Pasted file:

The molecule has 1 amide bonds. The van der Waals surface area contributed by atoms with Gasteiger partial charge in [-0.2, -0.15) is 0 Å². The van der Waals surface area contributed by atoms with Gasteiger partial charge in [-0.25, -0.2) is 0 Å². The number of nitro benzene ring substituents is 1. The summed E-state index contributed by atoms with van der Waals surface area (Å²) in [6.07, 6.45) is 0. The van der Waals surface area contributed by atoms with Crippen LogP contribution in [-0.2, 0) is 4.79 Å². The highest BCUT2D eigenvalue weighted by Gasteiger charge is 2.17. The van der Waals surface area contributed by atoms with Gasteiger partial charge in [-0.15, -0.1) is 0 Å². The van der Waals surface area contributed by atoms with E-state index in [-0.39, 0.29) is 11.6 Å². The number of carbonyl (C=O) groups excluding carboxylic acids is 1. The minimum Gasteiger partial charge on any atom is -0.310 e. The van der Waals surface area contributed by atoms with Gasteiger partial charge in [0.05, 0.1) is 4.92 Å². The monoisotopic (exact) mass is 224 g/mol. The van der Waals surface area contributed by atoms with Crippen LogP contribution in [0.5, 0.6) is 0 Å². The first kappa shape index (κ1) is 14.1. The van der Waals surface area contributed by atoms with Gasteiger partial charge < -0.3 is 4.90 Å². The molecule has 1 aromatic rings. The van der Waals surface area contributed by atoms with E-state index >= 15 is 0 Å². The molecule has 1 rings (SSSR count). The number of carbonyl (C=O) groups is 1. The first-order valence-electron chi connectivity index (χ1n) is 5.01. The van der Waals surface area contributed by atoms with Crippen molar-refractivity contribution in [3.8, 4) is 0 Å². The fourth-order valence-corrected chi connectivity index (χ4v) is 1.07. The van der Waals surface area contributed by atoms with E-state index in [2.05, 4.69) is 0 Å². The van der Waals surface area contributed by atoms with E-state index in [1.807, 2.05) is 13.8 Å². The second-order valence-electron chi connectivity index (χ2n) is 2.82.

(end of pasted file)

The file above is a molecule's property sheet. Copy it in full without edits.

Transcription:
The molecule has 1 amide bonds. The van der Waals surface area contributed by atoms with Gasteiger partial charge in [-0.2, -0.15) is 0 Å². The van der Waals surface area contributed by atoms with Gasteiger partial charge in [-0.25, -0.2) is 0 Å². The number of nitro benzene ring substituents is 1. The summed E-state index contributed by atoms with van der Waals surface area (Å²) in [6.07, 6.45) is 0. The van der Waals surface area contributed by atoms with Crippen LogP contribution in [-0.2, 0) is 4.79 Å². The highest BCUT2D eigenvalue weighted by Gasteiger charge is 2.17. The van der Waals surface area contributed by atoms with Gasteiger partial charge in [-0.15, -0.1) is 0 Å². The van der Waals surface area contributed by atoms with E-state index in [-0.39, 0.29) is 11.6 Å². The number of carbonyl (C=O) groups excluding carboxylic acids is 1. The minimum Gasteiger partial charge on any atom is -0.310 e. The van der Waals surface area contributed by atoms with Gasteiger partial charge in [0.05, 0.1) is 4.92 Å². The monoisotopic (exact) mass is 224 g/mol. The van der Waals surface area contributed by atoms with Crippen LogP contribution in [0.5, 0.6) is 0 Å². The first kappa shape index (κ1) is 14.1. The van der Waals surface area contributed by atoms with Gasteiger partial charge < -0.3 is 4.90 Å². The molecule has 1 aromatic rings. The van der Waals surface area contributed by atoms with E-state index >= 15 is 0 Å². The molecule has 1 rings (SSSR count). The number of carbonyl (C=O) groups is 1. The first-order valence-electron chi connectivity index (χ1n) is 5.01. The van der Waals surface area contributed by atoms with Crippen molar-refractivity contribution in [3.8, 4) is 0 Å². The fourth-order valence-corrected chi connectivity index (χ4v) is 1.07. The van der Waals surface area contributed by atoms with E-state index in [2.05, 4.69) is 0 Å². The van der Waals surface area contributed by atoms with E-state index in [1.807, 2.05) is 13.8 Å². The second-order valence-electron chi connectivity index (χ2n) is 2.82.